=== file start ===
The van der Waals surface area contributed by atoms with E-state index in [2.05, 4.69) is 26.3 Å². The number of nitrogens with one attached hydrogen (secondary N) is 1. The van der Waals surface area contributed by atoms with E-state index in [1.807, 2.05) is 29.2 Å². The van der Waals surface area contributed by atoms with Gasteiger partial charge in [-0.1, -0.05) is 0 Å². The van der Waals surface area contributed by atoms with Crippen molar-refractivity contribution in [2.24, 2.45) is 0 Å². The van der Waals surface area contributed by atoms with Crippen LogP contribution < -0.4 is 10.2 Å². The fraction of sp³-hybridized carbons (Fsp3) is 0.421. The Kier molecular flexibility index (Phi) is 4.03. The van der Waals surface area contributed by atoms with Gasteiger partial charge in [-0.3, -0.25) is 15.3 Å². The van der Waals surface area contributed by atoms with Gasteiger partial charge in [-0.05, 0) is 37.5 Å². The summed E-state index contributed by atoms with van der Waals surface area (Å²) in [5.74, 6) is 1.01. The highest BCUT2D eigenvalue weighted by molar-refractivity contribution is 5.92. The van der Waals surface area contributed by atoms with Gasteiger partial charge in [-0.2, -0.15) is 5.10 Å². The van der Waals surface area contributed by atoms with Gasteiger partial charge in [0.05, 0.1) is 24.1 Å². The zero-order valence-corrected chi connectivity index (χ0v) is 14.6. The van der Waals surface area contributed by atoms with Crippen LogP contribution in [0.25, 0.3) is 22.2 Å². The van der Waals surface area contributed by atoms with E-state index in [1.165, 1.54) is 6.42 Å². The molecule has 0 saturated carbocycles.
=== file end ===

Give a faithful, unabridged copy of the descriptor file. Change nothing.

The van der Waals surface area contributed by atoms with E-state index in [2.05, 4.69) is 26.3 Å². The number of nitrogens with one attached hydrogen (secondary N) is 1. The van der Waals surface area contributed by atoms with E-state index in [1.807, 2.05) is 29.2 Å². The van der Waals surface area contributed by atoms with Gasteiger partial charge in [-0.1, -0.05) is 0 Å². The van der Waals surface area contributed by atoms with Crippen molar-refractivity contribution in [2.24, 2.45) is 0 Å². The van der Waals surface area contributed by atoms with Crippen LogP contribution < -0.4 is 10.2 Å². The fraction of sp³-hybridized carbons (Fsp3) is 0.421. The Kier molecular flexibility index (Phi) is 4.03. The van der Waals surface area contributed by atoms with Gasteiger partial charge in [-0.3, -0.25) is 15.3 Å². The van der Waals surface area contributed by atoms with Gasteiger partial charge in [-0.05, 0) is 37.5 Å². The summed E-state index contributed by atoms with van der Waals surface area (Å²) in [5.74, 6) is 1.01. The highest BCUT2D eigenvalue weighted by molar-refractivity contribution is 5.92. The van der Waals surface area contributed by atoms with Gasteiger partial charge in [-0.2, -0.15) is 5.10 Å². The van der Waals surface area contributed by atoms with Gasteiger partial charge in [0.05, 0.1) is 24.1 Å². The zero-order valence-corrected chi connectivity index (χ0v) is 14.6. The van der Waals surface area contributed by atoms with Crippen LogP contribution in [0.25, 0.3) is 22.2 Å². The van der Waals surface area contributed by atoms with E-state index in [1.165, 1.54) is 6.42 Å². The molecule has 0 saturated carbocycles.